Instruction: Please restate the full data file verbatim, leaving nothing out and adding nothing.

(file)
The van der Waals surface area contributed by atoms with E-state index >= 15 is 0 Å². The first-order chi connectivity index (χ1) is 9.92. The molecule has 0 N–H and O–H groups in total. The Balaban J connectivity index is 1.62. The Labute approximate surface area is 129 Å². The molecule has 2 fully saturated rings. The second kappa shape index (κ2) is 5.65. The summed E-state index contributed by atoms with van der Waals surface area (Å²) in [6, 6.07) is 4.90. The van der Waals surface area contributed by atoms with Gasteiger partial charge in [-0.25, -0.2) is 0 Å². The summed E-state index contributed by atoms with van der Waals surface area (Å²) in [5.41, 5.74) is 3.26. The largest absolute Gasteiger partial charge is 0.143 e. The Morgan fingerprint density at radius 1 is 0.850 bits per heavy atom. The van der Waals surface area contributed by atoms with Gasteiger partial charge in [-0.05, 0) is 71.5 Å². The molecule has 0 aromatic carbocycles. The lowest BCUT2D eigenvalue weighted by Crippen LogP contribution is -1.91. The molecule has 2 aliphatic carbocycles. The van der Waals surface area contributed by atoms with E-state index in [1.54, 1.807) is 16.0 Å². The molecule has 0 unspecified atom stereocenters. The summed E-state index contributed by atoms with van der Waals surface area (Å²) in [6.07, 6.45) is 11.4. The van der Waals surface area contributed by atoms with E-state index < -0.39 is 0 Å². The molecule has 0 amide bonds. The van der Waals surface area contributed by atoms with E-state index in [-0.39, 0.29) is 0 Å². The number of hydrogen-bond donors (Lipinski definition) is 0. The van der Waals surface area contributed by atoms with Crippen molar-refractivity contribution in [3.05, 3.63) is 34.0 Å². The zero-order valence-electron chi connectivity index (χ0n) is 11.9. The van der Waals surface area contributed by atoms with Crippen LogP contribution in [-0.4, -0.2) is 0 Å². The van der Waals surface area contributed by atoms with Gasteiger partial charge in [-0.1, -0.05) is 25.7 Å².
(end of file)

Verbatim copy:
The van der Waals surface area contributed by atoms with E-state index >= 15 is 0 Å². The first-order chi connectivity index (χ1) is 9.92. The molecule has 0 N–H and O–H groups in total. The Balaban J connectivity index is 1.62. The Labute approximate surface area is 129 Å². The molecule has 2 fully saturated rings. The second kappa shape index (κ2) is 5.65. The summed E-state index contributed by atoms with van der Waals surface area (Å²) in [6, 6.07) is 4.90. The van der Waals surface area contributed by atoms with Gasteiger partial charge in [-0.25, -0.2) is 0 Å². The summed E-state index contributed by atoms with van der Waals surface area (Å²) in [5.41, 5.74) is 3.26. The largest absolute Gasteiger partial charge is 0.143 e. The Morgan fingerprint density at radius 1 is 0.850 bits per heavy atom. The van der Waals surface area contributed by atoms with Gasteiger partial charge in [-0.05, 0) is 71.5 Å². The molecule has 0 aromatic carbocycles. The lowest BCUT2D eigenvalue weighted by Crippen LogP contribution is -1.91. The molecule has 2 aliphatic carbocycles. The van der Waals surface area contributed by atoms with E-state index in [1.54, 1.807) is 16.0 Å². The molecule has 0 unspecified atom stereocenters. The summed E-state index contributed by atoms with van der Waals surface area (Å²) in [6.07, 6.45) is 11.4. The van der Waals surface area contributed by atoms with E-state index < -0.39 is 0 Å². The molecule has 0 amide bonds. The van der Waals surface area contributed by atoms with E-state index in [-0.39, 0.29) is 0 Å². The number of hydrogen-bond donors (Lipinski definition) is 0. The van der Waals surface area contributed by atoms with Crippen molar-refractivity contribution in [3.05, 3.63) is 34.0 Å². The zero-order valence-electron chi connectivity index (χ0n) is 11.9. The van der Waals surface area contributed by atoms with Crippen LogP contribution in [-0.4, -0.2) is 0 Å². The van der Waals surface area contributed by atoms with Gasteiger partial charge in [-0.1, -0.05) is 25.7 Å².